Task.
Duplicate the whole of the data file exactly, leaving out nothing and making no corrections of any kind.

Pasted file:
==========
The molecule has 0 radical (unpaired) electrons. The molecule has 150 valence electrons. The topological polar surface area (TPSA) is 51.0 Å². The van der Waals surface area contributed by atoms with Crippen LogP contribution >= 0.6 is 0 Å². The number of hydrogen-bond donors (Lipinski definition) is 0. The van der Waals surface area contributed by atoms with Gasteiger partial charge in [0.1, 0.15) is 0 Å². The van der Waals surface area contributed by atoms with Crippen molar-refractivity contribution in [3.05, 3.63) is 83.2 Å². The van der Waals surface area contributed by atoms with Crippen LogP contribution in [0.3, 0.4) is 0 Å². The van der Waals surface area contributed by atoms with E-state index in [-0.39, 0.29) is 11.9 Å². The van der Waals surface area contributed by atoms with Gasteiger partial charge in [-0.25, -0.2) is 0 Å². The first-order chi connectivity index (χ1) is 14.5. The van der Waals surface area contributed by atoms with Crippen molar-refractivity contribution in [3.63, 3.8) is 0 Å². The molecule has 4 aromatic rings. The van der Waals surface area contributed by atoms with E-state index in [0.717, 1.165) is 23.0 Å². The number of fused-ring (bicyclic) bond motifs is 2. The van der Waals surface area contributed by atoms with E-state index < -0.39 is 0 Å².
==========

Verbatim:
The molecule has 0 radical (unpaired) electrons. The molecule has 150 valence electrons. The topological polar surface area (TPSA) is 51.0 Å². The van der Waals surface area contributed by atoms with Crippen LogP contribution >= 0.6 is 0 Å². The number of hydrogen-bond donors (Lipinski definition) is 0. The van der Waals surface area contributed by atoms with Gasteiger partial charge in [0.1, 0.15) is 0 Å². The van der Waals surface area contributed by atoms with Crippen molar-refractivity contribution in [3.05, 3.63) is 83.2 Å². The van der Waals surface area contributed by atoms with Crippen LogP contribution in [0.3, 0.4) is 0 Å². The van der Waals surface area contributed by atoms with E-state index in [-0.39, 0.29) is 11.9 Å². The van der Waals surface area contributed by atoms with Gasteiger partial charge in [-0.25, -0.2) is 0 Å². The first-order chi connectivity index (χ1) is 14.5. The van der Waals surface area contributed by atoms with Crippen molar-refractivity contribution in [3.63, 3.8) is 0 Å². The molecule has 4 aromatic rings. The van der Waals surface area contributed by atoms with E-state index in [0.717, 1.165) is 23.0 Å². The number of fused-ring (bicyclic) bond motifs is 2. The van der Waals surface area contributed by atoms with E-state index < -0.39 is 0 Å².